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Zimbabwe may start commercial production of lithium batteries for passenger vehicles next year following headway by the Harare Institute of Technology (HIT) which has already purified lithium phosphate and manufactured protype cells.
The country has some of the world’s largest reserves of hard-rock lithium, a vital mineral in the production of clean energy technologies.
As Education 5.0 continues to bear fruit, students are now being taught to look for solutions inwardly with several innovations being witnessed under the Second Republic.
While President Mnangagwa was capping 639 students at HIT’s 14th graduation ceremony yesterday, HIT Vice Chancellor Dr Quinton Kanhukamwe said the university had made significant progress in lithium battery production.
Among the 639 capped, 38,8 percent were females, while 48 students attained first class degree passes.
Dr Kanhukamwe said the university developed lithium carbonate from 2020 to 2022 however, there was a need to further beneficiate the battery-grade lithium carbonate to produce lithium phosphate which has improved chemical characteristics for battery production.
The Vice Chancellor said his team had managed to produce the required enhanced battery-grade lithium phosphate.
“As a result, your university has been successful in developing a lithium phosphate 3.2V, 60Ah battery cell, when coupled in either parallel for more voltage or series for enhanced current, the cells will produce sufficient power to drive passenger vehicles.
“Our vision is to start commercial production of lithium batteries for vehicles in 2024,” he said.
Dr Kanhukamwe said the university was churning 639 engineering and technology graduates with a deep sense of mission accomplishment and equipped with the most refined technopreneurial skills and gutsy dare devil-mentality.
“They are the embodiment of Heritage-based Education 5.0, as they are armed with the requisite skills and stamina to set up hi-tech enterprises. Your Excellency and Chancellor, as to the University’s outlook for the future, we expect to accelerate and consolidate the execution of the HIT mandate.
“We will continue to provide a superlative education and continue to be trailblazers in key research areas of our mandate. We will reinforce the development of a research enterprise that is pushing outward the boundaries of knowledge so that we educate talented students at the leading edge of their fields who can meaningfully contribute to the rapid industrialisation and modernisation of this country”
Apart from the lithium battery breakthrough, said Dr Kanhukamwe, several innovations are being witnessed across all sectors of the economy including agriculture which is the backbone of the nation.
“HIT is working with Kosygin Russian State University and local sister universities to develop mechanisms for improving cotton output. Currently, our national output is at a mere 700kg per hectare as compared to Russia’s and India’s 900kg to 1 100kg per hectare.
“Through our Biotechnology Department, we are currently seized with cotton seed development and improvement. The envisaged outcomes will be an increase in income for the farmers and subsequently forex from exports,” he said.
Dr Kanhukwamwe said other gains to be realised are drops in cooking oil prices, clothes, and animal feed.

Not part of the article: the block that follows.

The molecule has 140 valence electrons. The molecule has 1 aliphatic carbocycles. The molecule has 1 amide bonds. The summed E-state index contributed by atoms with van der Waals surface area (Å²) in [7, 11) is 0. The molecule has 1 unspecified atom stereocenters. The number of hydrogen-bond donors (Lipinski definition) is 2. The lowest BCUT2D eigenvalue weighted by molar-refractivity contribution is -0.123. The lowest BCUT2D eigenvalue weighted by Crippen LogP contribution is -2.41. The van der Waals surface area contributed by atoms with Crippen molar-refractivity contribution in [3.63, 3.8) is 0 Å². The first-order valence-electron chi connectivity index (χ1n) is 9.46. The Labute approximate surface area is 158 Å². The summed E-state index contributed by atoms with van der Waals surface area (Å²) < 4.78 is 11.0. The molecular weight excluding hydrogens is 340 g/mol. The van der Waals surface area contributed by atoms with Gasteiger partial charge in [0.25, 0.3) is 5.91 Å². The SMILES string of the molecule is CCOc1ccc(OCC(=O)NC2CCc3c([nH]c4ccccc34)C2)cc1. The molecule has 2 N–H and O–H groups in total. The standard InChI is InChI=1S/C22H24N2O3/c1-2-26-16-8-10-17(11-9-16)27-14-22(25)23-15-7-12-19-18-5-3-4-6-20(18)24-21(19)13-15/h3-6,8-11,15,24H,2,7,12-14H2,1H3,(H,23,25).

The vice chancellor said while new developments are coming on board, the university is also enjoying the fruits of already established innovations.
“The university continues to design and manufacture oil and dry power distribution transformers at our plant in Chitungwiza.
“The transformers are being sold commercially,” he said
The university, he added, has also launched three spin-off companies at a time the existing start-up and spin-off are now employing 179 people in their entities.
Among them InstiBio, a spin-off from the department of Biotechnology that brings industrial biotechnology, medical biotechnology and advanced mushroom technologies to the nation to improve food security through agriculture and horticultural solutions, as well as the health sector through medications.
The other company is InstiRad, a spin-off from the department of Radiography, specialising in bringing up accessible and affordable radiography services to disadvantaged and under-resourced communities in Zimbabwe.
HIT is also currently working with Norton Town Council and Norton Hospital in availing various ultrasound services, therefore working towards uplifting and boosting health service provision.
Dr Kanhukamwe said the third company is InstiQuip, a spin-off of their school of Engineering and Technology section, which provides machine design expertise, mould design and technology expertise and CAD & CIM technologies for the reverse engineering of advanced machine technologies.
He said this is increasing the viability of import substitution and the development of equipment suited and maintainable for Zimbabwean circumstances.
Dr Kanhukamwe said HIT’s research collaborations have increased significantly through partnership with Chinese, Russian, American, Indonesian and Belarussian universities to improve the quality of research and innovation outputs.
“Your university is part of the Russia-Africa University network where we have secured over six partnerships and we are currently carrying out close to fifteen research activities in the fields of machine design, mechatronics, biotechnology, pharmaceuticals, and electronics.
“We have also established a training collaboration with Rwanda’s Ministry of Health where we have enrolled students in the School of Allied Health Sciences Radiography and Ultrasound degree programmes,” he said.